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  • I’ve walked this trail hundreds of times and when I was a kid we walked before it was a planned “trail”. It has the best scenery around!! Sometimes I meet a friend at North Beach, grab a coffee at Kaylani Coffee, and then stroll and talk the whole way. Tip: go early in the morning right after sunrise and the trail will be practically empty.

    • I wish I lived closer cause I would be doing it all the time! It is about an hour away though so it keeps me from going often.

  • Jeff Hester

    This was one of the first trails I posted on SoCal HIker: http://socalhiker.net/2010/02/hiking-the-san-clemente-beach-trail/

    I lived in San Clemente for three years, and the beach trail was my go-to spot for walking the dog, clearing the mind, or getting in a quick run. It’s a fantastic trail, and a great place for people of all abilities. Great facilities all along the trail, and being an out-and-back route, you can do as much or as little as you want.

    Great write-up, Josh!

  • ATSF 4th District Railfan

    This has to be one of the best trails for trainspotting in Orange County. Over the course of on day, about 40 Amtrak and Metrolink trains are scheduled to roll through on the Surf Line, and regardless of the time of day there’s plenty of well-lit, scenic angles for photography.

    the Burlington Northern Santa Fe railroad [BNSF] also runs three trains in the middle of the night and a southbound freight about mid-evening, hauling anywhere from 30 to 70 freight cars depending on traffic. Usually you can hear it coming from several miles away as it has a brace of four to six freight locomotives on the head end. Due to track improvements in San Diego County, BNSF plans to add up to four daytime freight trains hauling soda ash, automobiles, and potentially tractor trailers up from San Diego to Barstow.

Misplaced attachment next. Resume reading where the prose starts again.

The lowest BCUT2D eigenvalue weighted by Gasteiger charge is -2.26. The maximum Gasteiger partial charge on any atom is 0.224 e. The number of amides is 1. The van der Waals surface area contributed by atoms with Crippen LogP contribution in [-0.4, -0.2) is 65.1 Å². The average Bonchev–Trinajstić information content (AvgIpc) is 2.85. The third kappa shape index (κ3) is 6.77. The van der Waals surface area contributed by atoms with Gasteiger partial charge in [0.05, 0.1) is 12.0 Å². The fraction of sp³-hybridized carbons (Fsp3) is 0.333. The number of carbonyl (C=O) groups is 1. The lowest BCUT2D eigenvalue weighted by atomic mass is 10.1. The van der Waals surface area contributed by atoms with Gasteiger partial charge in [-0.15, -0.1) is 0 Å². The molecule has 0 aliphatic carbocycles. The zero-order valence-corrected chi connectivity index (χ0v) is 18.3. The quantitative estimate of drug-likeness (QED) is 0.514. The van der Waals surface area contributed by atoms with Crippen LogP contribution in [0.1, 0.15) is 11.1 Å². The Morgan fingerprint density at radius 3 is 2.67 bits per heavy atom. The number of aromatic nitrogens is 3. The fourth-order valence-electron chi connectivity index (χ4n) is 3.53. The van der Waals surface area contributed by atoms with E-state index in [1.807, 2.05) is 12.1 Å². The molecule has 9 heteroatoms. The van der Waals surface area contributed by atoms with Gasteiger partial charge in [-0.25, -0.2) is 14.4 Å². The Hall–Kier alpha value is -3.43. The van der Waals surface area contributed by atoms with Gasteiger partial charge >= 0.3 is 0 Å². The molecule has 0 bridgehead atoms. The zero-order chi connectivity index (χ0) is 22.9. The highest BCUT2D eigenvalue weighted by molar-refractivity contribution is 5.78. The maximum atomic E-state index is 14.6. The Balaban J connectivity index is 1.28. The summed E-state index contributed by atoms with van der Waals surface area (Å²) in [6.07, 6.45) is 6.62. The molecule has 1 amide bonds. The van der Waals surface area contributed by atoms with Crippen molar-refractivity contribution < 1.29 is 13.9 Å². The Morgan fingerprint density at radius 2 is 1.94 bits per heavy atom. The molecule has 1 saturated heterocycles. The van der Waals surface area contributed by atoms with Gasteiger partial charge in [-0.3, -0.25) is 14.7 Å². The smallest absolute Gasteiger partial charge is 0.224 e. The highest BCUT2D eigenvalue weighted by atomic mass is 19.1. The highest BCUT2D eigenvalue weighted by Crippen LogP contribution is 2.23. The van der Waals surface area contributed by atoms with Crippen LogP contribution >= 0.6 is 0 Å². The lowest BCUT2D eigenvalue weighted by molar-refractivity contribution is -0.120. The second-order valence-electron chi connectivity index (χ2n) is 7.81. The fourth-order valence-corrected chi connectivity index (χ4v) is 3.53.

Also, the San Bernardino Rail Historical Society runs excursions through San Clemente with Santa Fe 3751–a steam locomotive built by the Baldwin works in 1927, retired in 1953 after running the last scheduled steam-hauled train on the Surf Line, and restored to operating condition in the 1990s. It made one round trip through San Clemente twice in 2008 and once in 2010, and should also run sometime in 2014. For more details visit http://www.sbrhs.org.

    • Thanks for the comment and for all of the awesome train information! I love trains as well

  • Lorenza

    Wow, thank you so much for the great photos. Try to get hold of a book called The American Landscape: a critical View (1965) by English author and critic Ian nairn, at page 40-42 he describes how the “artists in town making” were successful in obtaining this kind of lanscape. maybe I can sacna copy of it, I’m reading it right now for my PhD thesis.

    • Thanks for the update, that sounds like an interesting book

  • Lynn

    Just an update, you can now ride your bike on the elevated Mariposa bridge which makes the ride easier!

    • Thanks for the update, that is much better!

      • Sharon DeSilva

        I read that the cycle shop only rents child seats on mens’ bikes. Do you know if this is true? I am visiting next week and wanted to get a bike with my daughter and grand daughter.

        • Thanks for the comment. I am not sure if they rent kids bikes or not. I would recommend calling them directly. Sorry I couldn’t be more help!

          • Sharon DeSilva

            Hi I rented from them, the kids seat only fit only the men’s bikes. No problem though because he lowered the seat on a shorter bike so we could reach the ground when stopping. Glad I saw you write up, we had a great time.

          • Thanks for the information! Helpful to know!

  • Theveens

    I am watching “Huell Howser” an old show where he’s finding out about the Pacific Coastal Trail, from Oregon to Mexico. I wonder if that was ever made.

    • The PCT is a very popular hike, it was even featured in a movie last year called “wild” so if that is what you are referring to then it does exist.